Yellowknife is one of two northern capitals that took me a long time to visit. Fortunately it was in the summer when the bugs were mostly gone and the temperatures were very pleasant. I’m not sure I’d want to be up there around the winter solstice but I would love to visit the city to catch the Northern Lights a little later in the year.
Because Yellowknife is the closest city of any size to the North Pole – at least in North America – I thought it was very apropos to feature the city just before Christmas.
Here are 28 fun, weird and interesting facts about Yellowknife, the capital of the Northwest Territories.
Yellowknife is 3,062 kilometres away from the North Pole.
Yellowknife sits on the shore of Great Slave Lake (the ninth largest lake in the world) near the outlet of the Yellowknife River.
The population of Yellowknife in 2016 was 19,569. It’s the largest city in the Northwest Territories. Yellowknife has almost half the population of the entire Northwest Territories.
Yellowknife is the capital of the Northwest Territories. Seven out of the nineteen members of the Legislative Assembly of the Northwest Territories are from Yellowknife.
Yellowknife became the capital of the Northwest Territories in 1967.
The name Yellowknife comes from a Dene band, the Yellowknives.
They are long gone. They are actually very much alive and well as a number of commenters in March 2014 have pointed out to me!! It seems like I’ll have to eat a slice of humble pie. (At least I now have an invite to visit Dettah and N’Dilo.)
Languages spoken in Yellowknife include English only – 79.6%, French only – 4.3% and 14.7% speak other languages which include Filipino, Vietnamese, German, Dene, Dogrib and Inuktitut.
Thirty five percent of the population is under 25 years of age. Only 3.6% of the population are over 65 (695 people in total).
The major employers in Yellowknife include the Territorial Government, the Federal Government, Diavik Diamond Mines, BHP Billiton, First Air, Northwest Tel, RTL Robinson Trucking and the City of Yellowknife.
Yellowknife has a gold mining heritage. In the 1930’s mine tunnels burrowed beneath the city streets.
The Diamond Capital of North America
Yellowknife is called the Diamond Capital of North America. There are three operating diamond mines close by. Canada has ranked as high as third in diamond production by value and sixth by weight because of the diamonds from these mines.
In 2010 a 78 carat diamond was discovered at the Ekati Diamond Mine.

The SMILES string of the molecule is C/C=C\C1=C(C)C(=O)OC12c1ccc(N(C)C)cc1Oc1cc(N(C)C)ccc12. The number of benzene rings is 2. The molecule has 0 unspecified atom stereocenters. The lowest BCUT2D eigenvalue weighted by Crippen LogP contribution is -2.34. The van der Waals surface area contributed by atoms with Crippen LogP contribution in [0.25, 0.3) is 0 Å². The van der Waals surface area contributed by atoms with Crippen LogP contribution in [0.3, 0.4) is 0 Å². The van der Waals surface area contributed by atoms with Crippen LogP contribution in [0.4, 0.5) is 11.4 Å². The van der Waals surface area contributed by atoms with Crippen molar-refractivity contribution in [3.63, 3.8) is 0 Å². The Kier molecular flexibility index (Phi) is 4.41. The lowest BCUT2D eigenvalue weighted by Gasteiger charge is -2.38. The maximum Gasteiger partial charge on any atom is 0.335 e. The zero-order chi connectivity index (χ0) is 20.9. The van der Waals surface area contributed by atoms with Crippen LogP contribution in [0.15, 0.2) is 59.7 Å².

There are a number of ice roads that allow land transportation to occur during the winter around Yellowknife. On the edge of Great Slave Lake the Dettah Ice Road connects Yellowknife to the First Nations community of Dettah.
There is a paved highway all the way to Yellowknife from northern Alberta. Four airlines offer daily jet service to the city.
Not much daylight in Yellowknife in winter
On the winter solstice the sun rises at 10:08 AM and sets at 3:06 PM. On the summer solstice the sun rises at 3:39 AM and sets at 11:39 PM.
There are only 10 days of measurable bright sunshine in December.
The lowest temperature ever recorded in Yellowknife was -51°C (-60°F) on January 31, 1947.
The hottest recorded temperature in Yellowknife was 32.5°C (90°F) on July 16, 1989. The average high temperature in July is 21.1°C.
On average there are five thunderstorms a year in Yellowknife.
In January there are on average 17 days with windchills below -40°C.
The most snow ever recorded in a single day was 24 cms on February 20, 1982.
Northern lights in Yellowknife
Yellowknife is one of the best places in the world to see the northern lights. The ideal time to see them is from mid-August till the end of September and from mid-November until mid-April. There are lodges like Blatchford Lake Lodge where you can watch the northern lights all night long from the comfort of your room.
The Canadian Championship Yellowknife Dog Derby is held annually at the end of March. The race covers 150 miles on Great Slave Lake and takes place over three days.
Yellowknife is a superb spot for fishing. You can catch 35 kg lake trout from Great Slave Lake as well as monster sized northern pike. There are over twelve fishing lodges just minutes away from Yellowknife by floatplane.
If you’re an adventurous eater you’ll love Yellowknife. Try the muskox or bison. Fish lovers can enjoy Arctic char, whitefish, pickerel, lake trout and northern pike.
The Gold Range Bar is one of the oldest drinking spots in the Northwest Territories. It’s featured in two novels – Late Nights on Air by Elizabeth Hay and Solomon Gursky Was Here by Mordecai Richler.
Sister cities of Yellowknife include Reno, Nevada, Fairbanks, Alaska and Yakutsk, Sakha Republic in Russia.
Vic Mercredi, a Métis hockey player is the first person from the Northwest Territories to be drafted by the NHL. Other residents of notoriety include Les Stroud, Max Ward and Margot Kidder.
Do you have any more fun, interesting or just plain weird facts to share about Yellowknife?
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